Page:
Lexmark wins laser printer cartridge case

A California judge has ruled that Lexmark International's laser-cartridge return programme is fair and legal.

A California judge has ruled that Lexmark International's laser-cartridge return programme is fair and legal.

Lexmark's rebate programme offers an up front discount to consumers who agree to return used cartridges only to Lexmark for refilling or recycling. The Arizona Cartridge Remanufacturers Association (Acra) had charged in a lawsuit filed in 2001 that the programme, formerly known as Prebate, was illegal under California law because it constituted unfair and deceptive business practices as well as deceptive advertising.

Judge Saundra Brown Armstrong dismissed Acra's lawsuit. "Because of its patents, Lexmark has the right to impose conditions on the sale of its patented product. It may restrict a purchaser's ability to repair it, which is what, in essence, the single-use condition does," the judge wrote in her ruling.

The ruling concluded that “Lexmark has adequately shown that there is little, if any evidence to support Acra’s contention that the Prebate programme is misleading, deceptive or unfair.”

Printer makers make recurring profits by selling replacement cartridges, but other companies have entered the lucrative market by buying empty cartridges from users, then selling the refurbished and repackaged cartridges.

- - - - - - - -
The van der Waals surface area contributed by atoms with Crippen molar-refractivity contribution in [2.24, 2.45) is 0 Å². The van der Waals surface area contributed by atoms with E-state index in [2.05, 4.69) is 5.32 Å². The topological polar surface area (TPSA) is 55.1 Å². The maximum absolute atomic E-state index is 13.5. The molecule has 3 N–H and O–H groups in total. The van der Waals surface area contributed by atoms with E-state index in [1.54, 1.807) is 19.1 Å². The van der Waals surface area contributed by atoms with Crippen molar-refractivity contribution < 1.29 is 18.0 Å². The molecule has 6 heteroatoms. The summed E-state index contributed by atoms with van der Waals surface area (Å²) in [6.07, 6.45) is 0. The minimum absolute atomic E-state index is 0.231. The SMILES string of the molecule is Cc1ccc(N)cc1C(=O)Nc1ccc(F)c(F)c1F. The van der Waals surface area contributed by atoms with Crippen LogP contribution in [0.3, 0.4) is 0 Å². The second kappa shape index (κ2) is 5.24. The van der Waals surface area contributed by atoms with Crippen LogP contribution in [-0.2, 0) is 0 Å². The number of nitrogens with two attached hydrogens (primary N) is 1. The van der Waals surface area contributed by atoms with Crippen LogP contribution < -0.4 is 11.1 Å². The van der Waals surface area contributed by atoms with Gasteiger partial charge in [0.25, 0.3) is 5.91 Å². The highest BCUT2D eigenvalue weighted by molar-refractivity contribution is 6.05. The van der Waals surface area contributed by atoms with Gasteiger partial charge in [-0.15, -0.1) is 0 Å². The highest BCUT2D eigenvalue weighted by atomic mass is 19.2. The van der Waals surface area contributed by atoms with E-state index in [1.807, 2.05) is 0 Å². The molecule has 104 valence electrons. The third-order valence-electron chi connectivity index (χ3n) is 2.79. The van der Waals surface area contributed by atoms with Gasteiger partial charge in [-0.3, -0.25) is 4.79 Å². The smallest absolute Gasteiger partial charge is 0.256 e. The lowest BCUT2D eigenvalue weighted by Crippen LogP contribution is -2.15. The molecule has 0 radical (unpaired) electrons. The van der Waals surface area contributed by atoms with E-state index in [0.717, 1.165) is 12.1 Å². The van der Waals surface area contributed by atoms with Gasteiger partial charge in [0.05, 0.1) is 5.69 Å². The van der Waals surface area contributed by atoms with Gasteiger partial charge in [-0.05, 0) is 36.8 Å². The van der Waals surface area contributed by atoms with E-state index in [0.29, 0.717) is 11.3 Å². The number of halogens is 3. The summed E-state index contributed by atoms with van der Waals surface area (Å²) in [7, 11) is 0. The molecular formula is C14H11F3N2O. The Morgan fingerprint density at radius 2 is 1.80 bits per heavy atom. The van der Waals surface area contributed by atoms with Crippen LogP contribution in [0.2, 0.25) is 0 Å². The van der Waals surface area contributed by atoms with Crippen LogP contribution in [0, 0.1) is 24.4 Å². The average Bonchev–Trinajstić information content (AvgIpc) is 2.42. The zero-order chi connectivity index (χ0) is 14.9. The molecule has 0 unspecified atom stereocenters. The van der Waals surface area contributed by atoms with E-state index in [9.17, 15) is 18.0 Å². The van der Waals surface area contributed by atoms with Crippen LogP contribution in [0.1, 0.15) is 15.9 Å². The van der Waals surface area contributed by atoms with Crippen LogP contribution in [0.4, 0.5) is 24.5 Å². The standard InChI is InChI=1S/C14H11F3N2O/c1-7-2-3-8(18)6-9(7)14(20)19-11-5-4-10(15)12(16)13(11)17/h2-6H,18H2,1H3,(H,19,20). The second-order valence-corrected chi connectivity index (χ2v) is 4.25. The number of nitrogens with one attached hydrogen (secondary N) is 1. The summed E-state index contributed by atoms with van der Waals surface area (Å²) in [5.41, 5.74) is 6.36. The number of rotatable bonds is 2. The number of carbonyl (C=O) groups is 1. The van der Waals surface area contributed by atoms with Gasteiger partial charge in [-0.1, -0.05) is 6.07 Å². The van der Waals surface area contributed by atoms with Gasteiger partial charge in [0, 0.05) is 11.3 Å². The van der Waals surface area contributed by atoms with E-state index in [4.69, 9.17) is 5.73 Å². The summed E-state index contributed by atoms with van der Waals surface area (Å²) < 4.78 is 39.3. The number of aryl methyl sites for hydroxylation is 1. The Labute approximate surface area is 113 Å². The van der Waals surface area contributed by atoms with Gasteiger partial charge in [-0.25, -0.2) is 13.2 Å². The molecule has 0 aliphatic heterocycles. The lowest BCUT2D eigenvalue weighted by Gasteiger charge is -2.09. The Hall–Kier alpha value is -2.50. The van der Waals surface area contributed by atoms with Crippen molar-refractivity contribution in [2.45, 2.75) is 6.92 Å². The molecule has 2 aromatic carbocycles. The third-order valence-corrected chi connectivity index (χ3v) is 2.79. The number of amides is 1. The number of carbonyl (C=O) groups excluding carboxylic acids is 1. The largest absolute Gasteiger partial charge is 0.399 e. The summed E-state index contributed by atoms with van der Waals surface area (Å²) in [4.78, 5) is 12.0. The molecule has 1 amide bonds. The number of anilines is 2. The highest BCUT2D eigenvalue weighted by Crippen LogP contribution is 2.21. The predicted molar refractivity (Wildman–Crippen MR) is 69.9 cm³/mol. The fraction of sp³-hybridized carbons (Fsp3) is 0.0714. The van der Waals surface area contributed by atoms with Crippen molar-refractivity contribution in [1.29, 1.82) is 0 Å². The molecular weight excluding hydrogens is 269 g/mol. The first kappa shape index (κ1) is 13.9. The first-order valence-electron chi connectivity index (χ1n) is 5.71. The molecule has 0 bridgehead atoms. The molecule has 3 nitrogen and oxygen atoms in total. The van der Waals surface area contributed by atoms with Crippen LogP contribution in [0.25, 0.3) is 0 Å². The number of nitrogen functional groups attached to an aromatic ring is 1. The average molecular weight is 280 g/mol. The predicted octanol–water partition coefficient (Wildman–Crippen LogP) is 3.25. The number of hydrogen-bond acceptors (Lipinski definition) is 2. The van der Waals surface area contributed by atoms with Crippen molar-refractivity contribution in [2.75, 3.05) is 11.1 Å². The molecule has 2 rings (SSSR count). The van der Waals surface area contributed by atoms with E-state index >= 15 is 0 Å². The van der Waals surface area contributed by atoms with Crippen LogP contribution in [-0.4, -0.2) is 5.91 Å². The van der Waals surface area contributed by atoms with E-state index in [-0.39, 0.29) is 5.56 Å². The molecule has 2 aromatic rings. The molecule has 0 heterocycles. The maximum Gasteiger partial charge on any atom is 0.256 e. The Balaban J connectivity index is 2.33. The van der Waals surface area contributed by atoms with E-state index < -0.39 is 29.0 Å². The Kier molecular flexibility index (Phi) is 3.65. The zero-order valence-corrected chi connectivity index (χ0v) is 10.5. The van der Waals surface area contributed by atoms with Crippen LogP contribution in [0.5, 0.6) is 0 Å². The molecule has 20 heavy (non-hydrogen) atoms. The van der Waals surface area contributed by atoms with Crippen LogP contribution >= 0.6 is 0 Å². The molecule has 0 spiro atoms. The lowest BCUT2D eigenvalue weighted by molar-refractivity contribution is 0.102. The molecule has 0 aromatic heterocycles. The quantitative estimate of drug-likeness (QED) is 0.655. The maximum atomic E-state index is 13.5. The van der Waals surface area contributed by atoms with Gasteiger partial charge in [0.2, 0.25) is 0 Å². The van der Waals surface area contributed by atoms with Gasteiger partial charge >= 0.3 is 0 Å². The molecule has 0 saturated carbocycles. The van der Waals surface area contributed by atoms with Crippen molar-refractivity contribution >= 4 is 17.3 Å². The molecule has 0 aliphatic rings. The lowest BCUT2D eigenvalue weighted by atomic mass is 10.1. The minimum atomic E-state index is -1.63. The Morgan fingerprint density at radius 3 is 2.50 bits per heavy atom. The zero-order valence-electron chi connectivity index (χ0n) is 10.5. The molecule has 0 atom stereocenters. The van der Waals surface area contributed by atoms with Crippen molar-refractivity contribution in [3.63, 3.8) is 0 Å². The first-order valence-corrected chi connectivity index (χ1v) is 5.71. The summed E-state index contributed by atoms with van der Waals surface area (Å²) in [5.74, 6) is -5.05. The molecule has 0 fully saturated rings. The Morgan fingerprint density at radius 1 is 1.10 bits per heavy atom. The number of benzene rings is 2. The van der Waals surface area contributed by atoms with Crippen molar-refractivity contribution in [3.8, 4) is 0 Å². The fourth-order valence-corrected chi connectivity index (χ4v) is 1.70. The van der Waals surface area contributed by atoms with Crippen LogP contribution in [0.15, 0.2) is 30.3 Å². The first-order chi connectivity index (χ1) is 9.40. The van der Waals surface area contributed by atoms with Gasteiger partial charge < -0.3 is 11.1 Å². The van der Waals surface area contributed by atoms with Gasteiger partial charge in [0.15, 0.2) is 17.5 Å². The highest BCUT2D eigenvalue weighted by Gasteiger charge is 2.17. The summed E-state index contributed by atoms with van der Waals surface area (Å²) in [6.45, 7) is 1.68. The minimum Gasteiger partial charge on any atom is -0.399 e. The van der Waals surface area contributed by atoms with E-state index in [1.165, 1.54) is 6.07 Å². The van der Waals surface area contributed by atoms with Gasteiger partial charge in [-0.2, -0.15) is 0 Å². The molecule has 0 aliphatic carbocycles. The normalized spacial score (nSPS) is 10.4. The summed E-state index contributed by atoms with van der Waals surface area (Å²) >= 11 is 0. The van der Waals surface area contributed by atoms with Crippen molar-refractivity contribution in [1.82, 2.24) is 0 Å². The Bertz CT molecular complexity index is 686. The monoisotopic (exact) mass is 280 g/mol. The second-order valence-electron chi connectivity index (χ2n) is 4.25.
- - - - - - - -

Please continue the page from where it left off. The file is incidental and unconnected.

Acra had claimed that Lexmark's rebate programme, as well as the use by Lexmark of a "lock-out" chip in its latest Prebate products, was unfair. According to Acra, the chip is intended purely to lock out Prebate cartridges remanufactured by third parties for use in Lexmark printers.

The judge ruled that Acra had not sufficiently proven its case regarding the lock-out chip. "Acra brought forth exactly one Lexmark purchaser who complained of being frustrated and dissatisfied. Frustration and dissatisfaction, however, do not equate to deception," she added.

Lexmark welcomed the ruling in a statement, adding that it continues to offer more choices in toner cartridge purchases than any other laser printer manufacturer.

Acra has 30 days to file an appeal.

A separate lawsuit brought by Lexmark against Static Control Components is still pending. Lexmark has charged that a microchip, the Smartek, made and used by SCC in remanufactured laser printer toner cartridges to defeat Lexmark's technological controls, is a violation of the Copyright Act and the Digital Millennium Copyright Act.

Static Control is one of the sponsors of the Acra lawsuit, Lexmark said in its statement.

Laura Rohde writes for IDG News Service

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